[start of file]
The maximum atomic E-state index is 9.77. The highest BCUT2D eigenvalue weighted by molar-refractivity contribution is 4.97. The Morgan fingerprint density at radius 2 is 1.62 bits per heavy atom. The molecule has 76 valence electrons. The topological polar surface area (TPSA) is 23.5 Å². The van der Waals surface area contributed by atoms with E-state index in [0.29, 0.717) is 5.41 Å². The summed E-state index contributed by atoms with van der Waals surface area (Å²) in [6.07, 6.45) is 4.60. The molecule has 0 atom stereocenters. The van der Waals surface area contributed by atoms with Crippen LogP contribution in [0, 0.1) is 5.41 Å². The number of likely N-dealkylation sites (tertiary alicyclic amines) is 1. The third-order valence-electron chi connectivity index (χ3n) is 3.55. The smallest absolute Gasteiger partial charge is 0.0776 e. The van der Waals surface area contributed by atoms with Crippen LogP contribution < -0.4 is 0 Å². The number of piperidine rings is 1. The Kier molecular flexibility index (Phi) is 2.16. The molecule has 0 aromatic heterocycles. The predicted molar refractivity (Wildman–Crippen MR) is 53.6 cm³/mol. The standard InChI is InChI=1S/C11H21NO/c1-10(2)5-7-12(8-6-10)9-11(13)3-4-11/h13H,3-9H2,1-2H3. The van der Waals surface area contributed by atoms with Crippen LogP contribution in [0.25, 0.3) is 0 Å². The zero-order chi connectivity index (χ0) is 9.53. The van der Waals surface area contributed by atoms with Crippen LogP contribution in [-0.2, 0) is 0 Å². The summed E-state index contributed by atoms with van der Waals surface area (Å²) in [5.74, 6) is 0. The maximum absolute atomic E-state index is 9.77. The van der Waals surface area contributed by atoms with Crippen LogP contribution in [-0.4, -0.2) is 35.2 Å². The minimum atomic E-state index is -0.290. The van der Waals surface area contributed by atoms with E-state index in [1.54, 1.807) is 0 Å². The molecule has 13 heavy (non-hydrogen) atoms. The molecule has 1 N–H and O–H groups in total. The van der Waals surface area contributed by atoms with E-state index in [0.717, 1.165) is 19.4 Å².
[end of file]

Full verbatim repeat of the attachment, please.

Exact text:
The maximum atomic E-state index is 9.77. The highest BCUT2D eigenvalue weighted by molar-refractivity contribution is 4.97. The Morgan fingerprint density at radius 2 is 1.62 bits per heavy atom. The molecule has 76 valence electrons. The topological polar surface area (TPSA) is 23.5 Å². The van der Waals surface area contributed by atoms with E-state index in [0.29, 0.717) is 5.41 Å². The summed E-state index contributed by atoms with van der Waals surface area (Å²) in [6.07, 6.45) is 4.60. The molecule has 0 atom stereocenters. The van der Waals surface area contributed by atoms with Crippen LogP contribution in [0, 0.1) is 5.41 Å². The number of likely N-dealkylation sites (tertiary alicyclic amines) is 1. The third-order valence-electron chi connectivity index (χ3n) is 3.55. The smallest absolute Gasteiger partial charge is 0.0776 e. The van der Waals surface area contributed by atoms with Crippen LogP contribution < -0.4 is 0 Å². The number of piperidine rings is 1. The Kier molecular flexibility index (Phi) is 2.16. The molecule has 0 aromatic heterocycles. The predicted molar refractivity (Wildman–Crippen MR) is 53.6 cm³/mol. The standard InChI is InChI=1S/C11H21NO/c1-10(2)5-7-12(8-6-10)9-11(13)3-4-11/h13H,3-9H2,1-2H3. The van der Waals surface area contributed by atoms with Crippen LogP contribution in [0.25, 0.3) is 0 Å². The zero-order chi connectivity index (χ0) is 9.53. The van der Waals surface area contributed by atoms with Crippen LogP contribution in [-0.2, 0) is 0 Å². The summed E-state index contributed by atoms with van der Waals surface area (Å²) in [5.74, 6) is 0. The maximum absolute atomic E-state index is 9.77. The van der Waals surface area contributed by atoms with Crippen LogP contribution in [-0.4, -0.2) is 35.2 Å². The minimum atomic E-state index is -0.290. The van der Waals surface area contributed by atoms with E-state index in [1.54, 1.807) is 0 Å². The molecule has 13 heavy (non-hydrogen) atoms. The molecule has 1 N–H and O–H groups in total. The van der Waals surface area contributed by atoms with E-state index in [0.717, 1.165) is 19.4 Å².